"It is practically impossible to live nicely. I am too fat to get a job, not even part-time. Per capita income of the nation is $20,000, but I am still hungry. There are many unsold apartments, but I do not have a place to lay my body down. I want to live nicely, but how could I do so in this expensive world", a "sorikkun", or narrative singer recites in a rhythmical tone.(Above picture: Lee Ja-ram performs in "Sacheon-ga", a contemporary "pansori" adaptation of Bertolt Brecht's "The Good Person of Szechwan"./ Courtesy of Doosan Art Center)
This is a scene from "Sacheon-ga", a "pansori" performance staged at Baekam Art Hall through Sunday.
"Sacheon-ga" is an original work written by Lee Ja-ram, 32 that adapts Bertolt Brecht's "The Good Person of Szechwan" in the form of pansori. Pansori is a traditional form of narrative music in Korea, performed by a solo singer who plays all the characters in the story accompanied by a drummer.
Lee is one of the most prominent young Korean traditional musicians, who completed singing pansori pieces "Chunhyang-ga", "Sugung-ga", "Jeokbyeok-ga" and "Simcheong-ga".
Instead of remaining a talented Korean classical musician, Lee has broadened her boundaries by organizing a folk rock band Amado Lee Ja-ram Band and joining the musical "Seopyeonje" as music director and lead actress.
Brecht in pansori
Lee is also interested in adding modernity to pansori and "Sacheon-ga" came from such an effort.
The epic theater of Brecht is reinterpreted into a setting in an imaginary Korean city of Sacheon.
The basic outline is similar to "The Good Person", revolving around a "good" woman, whose favor is abused and later forced to invent a male cousin alter ego to protect herself.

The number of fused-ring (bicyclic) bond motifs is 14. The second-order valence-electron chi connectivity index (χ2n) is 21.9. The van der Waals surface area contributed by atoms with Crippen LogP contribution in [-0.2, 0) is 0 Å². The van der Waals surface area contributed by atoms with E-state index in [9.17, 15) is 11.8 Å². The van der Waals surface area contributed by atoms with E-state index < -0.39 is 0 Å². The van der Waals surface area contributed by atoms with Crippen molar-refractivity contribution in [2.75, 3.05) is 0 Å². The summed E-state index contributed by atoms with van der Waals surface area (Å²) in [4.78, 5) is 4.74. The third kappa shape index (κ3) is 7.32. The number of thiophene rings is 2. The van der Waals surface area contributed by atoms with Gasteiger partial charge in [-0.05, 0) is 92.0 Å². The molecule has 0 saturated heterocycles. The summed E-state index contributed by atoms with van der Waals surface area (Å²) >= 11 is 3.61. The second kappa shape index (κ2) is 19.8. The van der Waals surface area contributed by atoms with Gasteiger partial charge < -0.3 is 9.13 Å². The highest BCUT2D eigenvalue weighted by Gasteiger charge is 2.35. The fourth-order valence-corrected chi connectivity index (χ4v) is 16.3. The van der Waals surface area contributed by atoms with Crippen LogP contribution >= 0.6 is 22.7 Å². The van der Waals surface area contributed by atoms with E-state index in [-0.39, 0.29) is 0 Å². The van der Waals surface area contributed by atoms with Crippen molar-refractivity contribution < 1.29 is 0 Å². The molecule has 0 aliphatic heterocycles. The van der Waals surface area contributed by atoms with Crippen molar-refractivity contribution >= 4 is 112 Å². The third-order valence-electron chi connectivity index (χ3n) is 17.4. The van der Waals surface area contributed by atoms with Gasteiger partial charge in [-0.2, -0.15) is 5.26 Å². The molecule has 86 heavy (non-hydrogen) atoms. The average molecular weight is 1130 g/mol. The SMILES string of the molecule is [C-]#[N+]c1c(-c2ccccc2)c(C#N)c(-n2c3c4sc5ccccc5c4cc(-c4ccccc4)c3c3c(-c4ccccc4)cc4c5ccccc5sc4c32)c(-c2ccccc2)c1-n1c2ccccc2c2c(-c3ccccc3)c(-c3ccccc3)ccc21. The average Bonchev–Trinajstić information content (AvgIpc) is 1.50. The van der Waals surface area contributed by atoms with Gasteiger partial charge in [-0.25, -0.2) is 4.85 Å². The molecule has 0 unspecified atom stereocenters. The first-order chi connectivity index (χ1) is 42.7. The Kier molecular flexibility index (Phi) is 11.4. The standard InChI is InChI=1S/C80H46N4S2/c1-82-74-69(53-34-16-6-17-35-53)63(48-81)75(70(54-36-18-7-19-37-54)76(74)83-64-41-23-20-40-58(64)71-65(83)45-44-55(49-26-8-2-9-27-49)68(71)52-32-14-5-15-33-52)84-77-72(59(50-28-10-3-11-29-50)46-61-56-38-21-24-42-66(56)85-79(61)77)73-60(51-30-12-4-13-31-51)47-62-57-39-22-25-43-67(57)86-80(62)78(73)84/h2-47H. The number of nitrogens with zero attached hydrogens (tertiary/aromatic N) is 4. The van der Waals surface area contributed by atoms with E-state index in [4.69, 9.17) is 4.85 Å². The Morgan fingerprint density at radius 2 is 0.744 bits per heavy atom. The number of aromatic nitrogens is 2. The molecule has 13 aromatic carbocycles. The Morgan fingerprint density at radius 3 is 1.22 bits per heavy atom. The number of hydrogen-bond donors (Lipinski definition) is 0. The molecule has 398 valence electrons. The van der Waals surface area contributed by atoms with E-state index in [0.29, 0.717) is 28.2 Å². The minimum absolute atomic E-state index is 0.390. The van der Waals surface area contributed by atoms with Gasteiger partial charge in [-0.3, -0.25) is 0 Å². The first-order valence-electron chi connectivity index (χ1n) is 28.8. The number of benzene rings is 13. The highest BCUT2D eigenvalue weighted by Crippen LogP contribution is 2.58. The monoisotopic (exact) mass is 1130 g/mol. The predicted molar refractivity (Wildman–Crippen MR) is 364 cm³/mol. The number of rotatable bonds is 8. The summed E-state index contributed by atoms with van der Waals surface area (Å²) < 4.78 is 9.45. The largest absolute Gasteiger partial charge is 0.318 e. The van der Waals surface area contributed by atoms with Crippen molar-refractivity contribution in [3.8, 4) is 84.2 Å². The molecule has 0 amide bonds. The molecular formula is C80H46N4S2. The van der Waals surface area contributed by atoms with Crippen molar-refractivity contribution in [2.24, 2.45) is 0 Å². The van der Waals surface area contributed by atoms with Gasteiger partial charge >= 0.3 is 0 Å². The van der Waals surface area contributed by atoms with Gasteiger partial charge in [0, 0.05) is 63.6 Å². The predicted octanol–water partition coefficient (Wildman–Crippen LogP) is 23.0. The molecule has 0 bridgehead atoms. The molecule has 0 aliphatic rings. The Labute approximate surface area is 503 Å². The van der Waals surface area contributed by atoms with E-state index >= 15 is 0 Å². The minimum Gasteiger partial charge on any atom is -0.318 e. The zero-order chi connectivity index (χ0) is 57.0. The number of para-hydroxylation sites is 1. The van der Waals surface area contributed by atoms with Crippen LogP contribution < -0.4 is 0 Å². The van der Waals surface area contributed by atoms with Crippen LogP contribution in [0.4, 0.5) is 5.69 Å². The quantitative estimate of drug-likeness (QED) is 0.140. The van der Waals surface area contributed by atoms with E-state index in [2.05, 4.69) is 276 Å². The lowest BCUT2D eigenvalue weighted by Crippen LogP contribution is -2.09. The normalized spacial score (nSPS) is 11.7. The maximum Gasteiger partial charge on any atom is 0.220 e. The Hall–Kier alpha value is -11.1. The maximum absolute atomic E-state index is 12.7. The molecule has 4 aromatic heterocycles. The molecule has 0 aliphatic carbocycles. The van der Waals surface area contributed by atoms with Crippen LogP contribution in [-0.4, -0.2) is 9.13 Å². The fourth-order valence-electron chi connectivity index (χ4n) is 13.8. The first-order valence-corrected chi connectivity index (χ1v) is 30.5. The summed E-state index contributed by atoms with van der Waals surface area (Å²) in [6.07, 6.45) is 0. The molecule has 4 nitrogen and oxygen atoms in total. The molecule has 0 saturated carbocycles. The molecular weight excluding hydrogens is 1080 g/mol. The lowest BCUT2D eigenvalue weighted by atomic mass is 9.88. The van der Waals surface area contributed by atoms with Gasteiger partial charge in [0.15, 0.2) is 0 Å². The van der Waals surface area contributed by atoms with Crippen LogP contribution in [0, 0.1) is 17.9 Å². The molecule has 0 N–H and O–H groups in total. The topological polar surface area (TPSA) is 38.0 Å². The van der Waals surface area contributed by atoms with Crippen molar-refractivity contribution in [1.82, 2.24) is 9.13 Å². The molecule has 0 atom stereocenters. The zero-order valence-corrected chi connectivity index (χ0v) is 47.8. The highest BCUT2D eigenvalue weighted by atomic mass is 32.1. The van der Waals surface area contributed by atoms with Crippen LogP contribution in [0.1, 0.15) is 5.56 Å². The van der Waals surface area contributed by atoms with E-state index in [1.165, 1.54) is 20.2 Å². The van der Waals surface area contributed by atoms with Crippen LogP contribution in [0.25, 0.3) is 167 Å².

The tobacco shop and factory in the original work is turned into a snack bar and "gimbap" (seaweed rice roll) factory, respectively.
The sorikkun alone plays more than 10 characters. Fat and unemployed Sun-deok is Lee's adaptation of Shen Te, the young prostitute in "The Good Person", while the handsome invented cousin Shui Ta is renamed Jae-su. The pilot-to-be Yang Sun becomes Gyeon-sik, a man dreaming of becoming a sommelier in "Sacheon-ga".
Ordinary pansori is usually performed by a single sorikkun accompanied by a sole barrel drum, but "Sacheon-ga" incorporates the rich sound of a bass, djembe, dulcimer-like instrument "yanggeum" and other percussion instruments, creating a harmony between Korean and Western music. The soft twang of a "janggu" (hour glass-shaped drum) goes well with the sound of an electric bass.
Three actors join the show performing the three gods representing Buddhism, Christianity and Confucianism during the interludes. "The change of environment surrounding Sun-deok is important in this play and we try to express it through these ridiculous, comic gods", said Nam In-woo, director of "Sacheon-ga".
Lee Seung-hee excels in rich high notes, while Kim's low-pitched tone is more specialized. Though they perform from the same script, their characters are slightly different.
"Ja-ram and I thought passing down the show is essential in pansori and we held an audition in 2009 to find these gems. We hope 'Sacheon-ga' continues to be staged some 20 years later by other sorikkun", the director said.
"Sacheon-ga" is also acclaimed overseas. It was showcased at the Performing Arts Market in Seoul in 2009 and invited to the International Theater Festival Kontakt, Poland, in 2010, where Lee earned the Best Actress Award. This year, "Sacheon-ga" was performed at Martin E. Segal Theatre Center in New York, U.S. and National Theatre in Paris, France. In July, they performed about a month at Festival d'Avignon Off, one of the biggest art festivals in France.
"I think contemporaneity is the key in overseas success. The storyline is universal, covering daily life to politics and religious problems, and we have subtitles to supplement the understanding", Nam said. "I hope we could stage this in Germany, the home of Brecht, someday".
The show runs through Sunday. Tickets cost from 40,000 to 50,000 won. English subtitles are provided on Friday and Saturday's performances. For more information, call (02) 3443-2777.
By Kwon Mee-yoo
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